The Freelance Creative

Getting Paid via PayPal? The IRS Wants to Know

IRS Reporting

There are two absolutes in life that are famously inescapable. One is death—I know, grim. The second is, of course, doing your taxes—perhaps equally as grim.

But you can add a third unmovable fact to that list, and that’s the certainty of annual changes to the tax code. Much to the dismay of self-employed professionals everywhere, the IRS likes to mix things up—frequently. And thanks to the nature of our work (1099s galore), freelancers tend to have a more complicated tango with the tax man.

Case in point: the latest rule regarding payments facilitated by third-party money apps like PayPal, Cash App, and Venmo. These platforms, which are popular among gig economy workers and freelancers, have a few new tax tricks up their sleeve.

Here’s everything you need to know about the new policy and how to get ahead of it for your 2022 taxes.

What’s the new rule—and what does it mean for me?

It used to be that if you were paid through a third-party payment provider, you’d only receive official tax documents for said income if you met two criteria:

  1. If you received more than 200 separate commercial transactions annually.
  2. If the combined total of those gross payments exceeded $20,000.

That substantial sum excluded many people from receiving official tax forms for these types of transactions. But thanks to a provision snuck into the American Rescue Plan, stimulus legislation that went into effect in 2021, this policy has changed as of January 1, 2022. Now, that former $20,000 limit has been lowered to just $600.

The bottom line: if you’re a Contently freelancer—or have an Etsy shop, resell Birkin bags on Poshmark, or rent out a property on Airbnb—and you get paid more than $600 via payment app in 2022, expect to receive one or more Forms 1099-K early next year.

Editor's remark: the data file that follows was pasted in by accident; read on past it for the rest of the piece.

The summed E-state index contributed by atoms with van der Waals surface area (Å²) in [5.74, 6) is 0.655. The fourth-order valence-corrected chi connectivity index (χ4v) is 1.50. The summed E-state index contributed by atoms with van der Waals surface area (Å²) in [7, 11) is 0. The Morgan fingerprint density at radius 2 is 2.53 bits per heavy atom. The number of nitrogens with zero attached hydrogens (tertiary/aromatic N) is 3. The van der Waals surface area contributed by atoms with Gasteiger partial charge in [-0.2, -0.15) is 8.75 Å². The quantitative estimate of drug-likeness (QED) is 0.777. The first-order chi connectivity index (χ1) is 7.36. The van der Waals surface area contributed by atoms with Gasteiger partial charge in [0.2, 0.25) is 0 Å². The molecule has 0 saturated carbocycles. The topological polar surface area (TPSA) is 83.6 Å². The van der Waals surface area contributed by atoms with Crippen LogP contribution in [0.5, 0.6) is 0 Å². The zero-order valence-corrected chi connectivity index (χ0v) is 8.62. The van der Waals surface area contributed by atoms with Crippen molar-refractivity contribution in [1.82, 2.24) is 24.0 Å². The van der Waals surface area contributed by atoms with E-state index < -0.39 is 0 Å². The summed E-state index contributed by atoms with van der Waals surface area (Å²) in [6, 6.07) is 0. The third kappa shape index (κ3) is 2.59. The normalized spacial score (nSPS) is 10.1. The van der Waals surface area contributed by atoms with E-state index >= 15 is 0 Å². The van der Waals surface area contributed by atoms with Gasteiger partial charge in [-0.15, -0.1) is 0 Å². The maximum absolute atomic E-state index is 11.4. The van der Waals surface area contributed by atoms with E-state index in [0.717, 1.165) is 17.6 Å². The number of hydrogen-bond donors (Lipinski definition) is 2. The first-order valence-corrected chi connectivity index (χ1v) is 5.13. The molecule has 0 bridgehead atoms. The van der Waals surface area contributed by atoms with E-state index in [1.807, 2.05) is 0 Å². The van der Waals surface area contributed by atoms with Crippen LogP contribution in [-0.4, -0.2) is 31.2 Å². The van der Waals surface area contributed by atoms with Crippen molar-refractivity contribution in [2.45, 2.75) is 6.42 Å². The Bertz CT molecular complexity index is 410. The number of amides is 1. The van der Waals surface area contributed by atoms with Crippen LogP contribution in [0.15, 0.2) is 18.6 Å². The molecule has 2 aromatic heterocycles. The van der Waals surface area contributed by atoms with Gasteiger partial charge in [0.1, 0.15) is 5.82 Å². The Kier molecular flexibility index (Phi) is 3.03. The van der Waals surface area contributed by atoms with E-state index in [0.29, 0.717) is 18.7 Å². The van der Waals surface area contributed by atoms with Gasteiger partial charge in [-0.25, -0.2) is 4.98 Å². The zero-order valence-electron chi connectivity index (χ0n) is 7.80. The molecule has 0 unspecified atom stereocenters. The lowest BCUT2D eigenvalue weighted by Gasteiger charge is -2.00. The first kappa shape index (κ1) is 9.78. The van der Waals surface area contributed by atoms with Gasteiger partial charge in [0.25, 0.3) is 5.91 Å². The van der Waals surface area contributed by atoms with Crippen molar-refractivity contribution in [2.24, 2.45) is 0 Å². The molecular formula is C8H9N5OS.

You won’t receive such a document for any personal transactions—divvying up the bill for pizza with your family, collecting rent from your roommates, or getting birthday cash via Venmo, for example. Similarly, if you resell a dining table or item of clothing on a site like eBay or Poshmark for less than you originally paid for it, the proceeds are not taxable.

But if you’re getting paid on these apps for commercial transactions—outlined by PayPal as “buying and selling goods and services, or payments received when you ‘request money’ using PayPal Services”—don’t think that you’ll be able to slink by Uncle Sam. According to PayPal, “The IRS will be able to cross-reference both our report and yours.”

Zelle, another popular digital payments network, does not appear to be impacted by the new policy. Early Warning Services, which operates the platform, told the Washington Post that “payments between friends and family and eligible small businesses sent through the Zelle Network are not subject to this law because Zelle facilitates messaging between financial institutions, but does not hold accounts or handle settlement of funds.”

What can freelancers do to be proactive?

What’s the timing of all this? The good news is that the change doesn’t apply to federal tax returns for your 2021 income. But throughout 2022, make sure you’re keeping track of all that Cash App income: you’ll need to report the earnings from this calendar year next spring.

It’s worth noting that this new policy doesn’t actually change freelancers’ tax obligations—they should have been reporting this income to the IRS all along.

But the new rule might make things a bit more complex for, say, people who use a single PayPal account for both personal and business transactions. Another potential complication is that some freelancers may end up receiving forms for a single project from both their clients and third-party payment providers—but don’t worry, this doesn’t mean you’ll owe double the tax. You’ll simply need to keep a hawk-eye on all your tax forms to ensure there’s no overlap.

Here are a few things you can do now to be proactive about preparing your 2022 tax return:

Working with a tax professional* can help give you peace of mind about this process.

Freelancers can learn more about this policy change on the IRS’s official website and on sites like Freelancers Union.

Contently’s editorial staff contributed additional reporting to this story.

*Disclaimer: This content is for general educational purposes only. We are not financial advisors, and the information here is not intended to provide specific legal or tax advice for any individual.

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